Wednesday, November 10, 2010

Nature, Nurture and Gender Differences

This article is borrowed from Suite101.com 

Same question: culture or biology? Same answer: it's complicated. This is the end, for now, of this issue for me. But if readers have other sources of interesting research, supported beliefs and concepts, pass them along. We probably can't come to a definitive conclusion but seeing the bell-shaped curve of the discussion could be fun.

Gender and the Brain: Hormonal and Cultural Influence

Nov 7, 2010 Gina Barrett
The Human Brain - aigarius
The Human Brain - aigarius
We've all heard that men and women are so different; they might as well hail from different planets. Men and women are said to use their brains in different ways, and it can be proven with MRIs and PET scans. But does this mean that biology is trumping culture? Recent evidence exists for both sides of the nature verses nurture argument.

 Research on Gender, Hormones, and the Brain

The National Association for Single Sex Public Education's website details many recent findings on the structural differences in male and female brains, maintaining that hormonal influences in utero have irrevocably marked brains as male or female. The differences found in male and female brains lead the association to call for single sex education.
Women are said to use both left and right sides of the brain when processing language, men only the left side. Parts of the brain used to navigate have been found to be different in men and women as well. Men are said to be unable to clearly process their own emotions, as they do not activate the cerebral cortex in the same way as women. The male and female brains are said to mature at very different rates as well, with boys brains in some respects resembling a girl's brain that is six years older.

Hormones prime male brains to pay attention to sexual cues, threats to territory and status, while women's are pre-wired to be more empathetic, responding to facial cues. In men, the left inferior parietal lobe is larger, in women, the right. The left side is associated with preception of speed [sic?](I know that the left side is associated with speech, but I don't know what "preception of speed" means. Do you? JCT)  among other things, the right with feelings.  But are hormones our destiny?

Criticism of the Interpretation of Current Gender-based Brain Research

Yet even these hormonal arguments are fuzzy when examined more closely. One intriguing finding is that while testosterone affects the brain, both men and women with high testosterone levels ("high T") react similarly to challenges, cranking up brain activity. Other research notes that our hormone levels themselves fluctuate with environmental influences. Men produce more oxytocin, the "female" hormone, after orgasm. Brizendine chronicles the influence of hormones on men's brains, particularly in relationships, but also notes what cultural factors interact with and modify those hormonal influences. Brizendine notes, for example, that a male's brain circuitry will change as it learns the male cultural norm of not expressing emotion.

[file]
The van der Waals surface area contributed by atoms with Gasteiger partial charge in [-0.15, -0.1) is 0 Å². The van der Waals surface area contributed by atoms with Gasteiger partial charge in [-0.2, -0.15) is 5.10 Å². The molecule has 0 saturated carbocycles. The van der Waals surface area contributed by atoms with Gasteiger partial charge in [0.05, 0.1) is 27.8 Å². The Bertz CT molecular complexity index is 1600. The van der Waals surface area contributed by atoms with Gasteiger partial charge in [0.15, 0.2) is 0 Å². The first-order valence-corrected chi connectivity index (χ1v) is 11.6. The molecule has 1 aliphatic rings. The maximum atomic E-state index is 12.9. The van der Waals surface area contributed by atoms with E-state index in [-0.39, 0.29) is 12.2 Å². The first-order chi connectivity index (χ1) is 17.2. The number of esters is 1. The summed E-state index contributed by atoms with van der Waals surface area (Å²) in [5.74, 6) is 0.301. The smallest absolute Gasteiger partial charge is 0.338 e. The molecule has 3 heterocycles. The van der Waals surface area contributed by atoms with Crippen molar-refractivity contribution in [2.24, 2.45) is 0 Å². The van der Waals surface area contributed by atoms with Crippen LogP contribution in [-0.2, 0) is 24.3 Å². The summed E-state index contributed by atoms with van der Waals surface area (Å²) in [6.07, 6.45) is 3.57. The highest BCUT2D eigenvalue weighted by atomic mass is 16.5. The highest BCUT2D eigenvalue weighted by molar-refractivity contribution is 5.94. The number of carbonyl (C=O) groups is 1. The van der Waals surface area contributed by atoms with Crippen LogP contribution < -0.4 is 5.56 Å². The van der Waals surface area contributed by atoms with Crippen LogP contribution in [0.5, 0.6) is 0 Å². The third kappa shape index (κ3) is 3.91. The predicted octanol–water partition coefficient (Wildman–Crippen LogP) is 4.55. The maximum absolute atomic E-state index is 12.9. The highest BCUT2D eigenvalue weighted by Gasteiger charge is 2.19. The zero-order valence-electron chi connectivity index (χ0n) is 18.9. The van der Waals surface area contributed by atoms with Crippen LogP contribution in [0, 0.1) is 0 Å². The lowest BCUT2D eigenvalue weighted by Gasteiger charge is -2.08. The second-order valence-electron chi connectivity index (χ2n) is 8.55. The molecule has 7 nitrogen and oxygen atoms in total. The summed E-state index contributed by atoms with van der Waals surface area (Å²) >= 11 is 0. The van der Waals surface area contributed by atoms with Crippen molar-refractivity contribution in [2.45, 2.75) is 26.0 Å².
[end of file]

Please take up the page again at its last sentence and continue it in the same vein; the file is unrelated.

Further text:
Social research has demonstrated the strong influence of cultural expectations about gender. In fact, research on assumptions about gender and behavior demonstrates that being even subtly reminded of a cultural stereotype affects behavior. When students must check off gender before performing mathematical tests, for example, research shows that females tend to do worse. This "priming" has been demonstrated to affect tests of spatial abilities as well. If behavior and brain activity were primarily mediated by patterns set before birth, such differences would not be expected to occur.

In sum, our brains respond to our hormones, which vary between and within members of both sexes. In fact, in large population studies, only slight trends emerge. While we maybe predisposed to one type of response or another, culture has a profound affect on the end result of the response. In short, it's complicated.
Related article
Are there Differences between the Brains of Males and Females? accessed November 7, 2010.
Brain Differences accessed November 6, 2010.
Brizendine, L. The Male Brain: A Breakthrough Understanding of How Men and Boys Think. Broadway Books, New York. 2010.
Fine, C. Delusions of Gender: How Our Minds, Society, and Neurosexism Create Difference. W.W. Norton and Company, New York. 2010
Oxytocin accessed November 7, 2010
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